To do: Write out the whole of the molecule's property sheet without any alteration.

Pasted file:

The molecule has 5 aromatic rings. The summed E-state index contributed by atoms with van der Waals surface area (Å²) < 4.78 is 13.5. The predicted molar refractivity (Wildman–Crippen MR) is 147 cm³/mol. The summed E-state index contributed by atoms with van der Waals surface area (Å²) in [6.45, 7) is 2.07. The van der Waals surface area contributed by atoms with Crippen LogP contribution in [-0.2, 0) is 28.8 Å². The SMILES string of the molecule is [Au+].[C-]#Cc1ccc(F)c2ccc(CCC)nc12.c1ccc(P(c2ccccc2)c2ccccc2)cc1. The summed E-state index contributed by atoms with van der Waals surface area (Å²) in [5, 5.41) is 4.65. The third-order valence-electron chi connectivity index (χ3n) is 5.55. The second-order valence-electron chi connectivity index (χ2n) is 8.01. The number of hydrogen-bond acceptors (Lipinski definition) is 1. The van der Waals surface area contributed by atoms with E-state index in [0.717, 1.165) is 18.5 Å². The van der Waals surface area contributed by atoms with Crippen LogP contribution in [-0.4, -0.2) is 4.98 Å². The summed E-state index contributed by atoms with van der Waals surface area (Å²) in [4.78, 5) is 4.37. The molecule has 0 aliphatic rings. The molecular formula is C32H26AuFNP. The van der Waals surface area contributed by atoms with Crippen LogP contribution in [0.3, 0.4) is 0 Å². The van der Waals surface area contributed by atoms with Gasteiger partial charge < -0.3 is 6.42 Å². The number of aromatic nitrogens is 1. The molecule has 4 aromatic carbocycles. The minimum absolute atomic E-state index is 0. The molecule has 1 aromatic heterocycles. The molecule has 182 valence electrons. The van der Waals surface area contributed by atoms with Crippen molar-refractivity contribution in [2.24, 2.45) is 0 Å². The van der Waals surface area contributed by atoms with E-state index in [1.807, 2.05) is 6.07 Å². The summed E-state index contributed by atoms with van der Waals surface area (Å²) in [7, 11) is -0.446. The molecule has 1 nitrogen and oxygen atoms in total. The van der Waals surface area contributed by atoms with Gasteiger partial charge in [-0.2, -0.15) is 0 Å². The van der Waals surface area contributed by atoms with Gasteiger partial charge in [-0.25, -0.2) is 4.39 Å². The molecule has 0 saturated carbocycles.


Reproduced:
The molecule has 5 aromatic rings. The summed E-state index contributed by atoms with van der Waals surface area (Å²) < 4.78 is 13.5. The predicted molar refractivity (Wildman–Crippen MR) is 147 cm³/mol. The summed E-state index contributed by atoms with van der Waals surface area (Å²) in [6.45, 7) is 2.07. The van der Waals surface area contributed by atoms with Crippen LogP contribution in [-0.2, 0) is 28.8 Å². The SMILES string of the molecule is [Au+].[C-]#Cc1ccc(F)c2ccc(CCC)nc12.c1ccc(P(c2ccccc2)c2ccccc2)cc1. The summed E-state index contributed by atoms with van der Waals surface area (Å²) in [5, 5.41) is 4.65. The third-order valence-electron chi connectivity index (χ3n) is 5.55. The second-order valence-electron chi connectivity index (χ2n) is 8.01. The number of hydrogen-bond acceptors (Lipinski definition) is 1. The van der Waals surface area contributed by atoms with E-state index in [0.717, 1.165) is 18.5 Å². The van der Waals surface area contributed by atoms with Crippen LogP contribution in [-0.4, -0.2) is 4.98 Å². The summed E-state index contributed by atoms with van der Waals surface area (Å²) in [4.78, 5) is 4.37. The molecule has 0 aliphatic rings. The molecular formula is C32H26AuFNP. The van der Waals surface area contributed by atoms with Crippen LogP contribution in [0.3, 0.4) is 0 Å². The van der Waals surface area contributed by atoms with Gasteiger partial charge < -0.3 is 6.42 Å². The number of aromatic nitrogens is 1. The molecule has 4 aromatic carbocycles. The minimum absolute atomic E-state index is 0. The molecule has 1 aromatic heterocycles. The molecule has 182 valence electrons. The van der Waals surface area contributed by atoms with Crippen molar-refractivity contribution in [2.24, 2.45) is 0 Å². The van der Waals surface area contributed by atoms with E-state index in [1.807, 2.05) is 6.07 Å². The summed E-state index contributed by atoms with van der Waals surface area (Å²) in [7, 11) is -0.446. The molecule has 1 nitrogen and oxygen atoms in total. The van der Waals surface area contributed by atoms with Gasteiger partial charge in [-0.2, -0.15) is 0 Å². The van der Waals surface area contributed by atoms with Gasteiger partial charge in [-0.25, -0.2) is 4.39 Å². The molecule has 0 saturated carbocycles.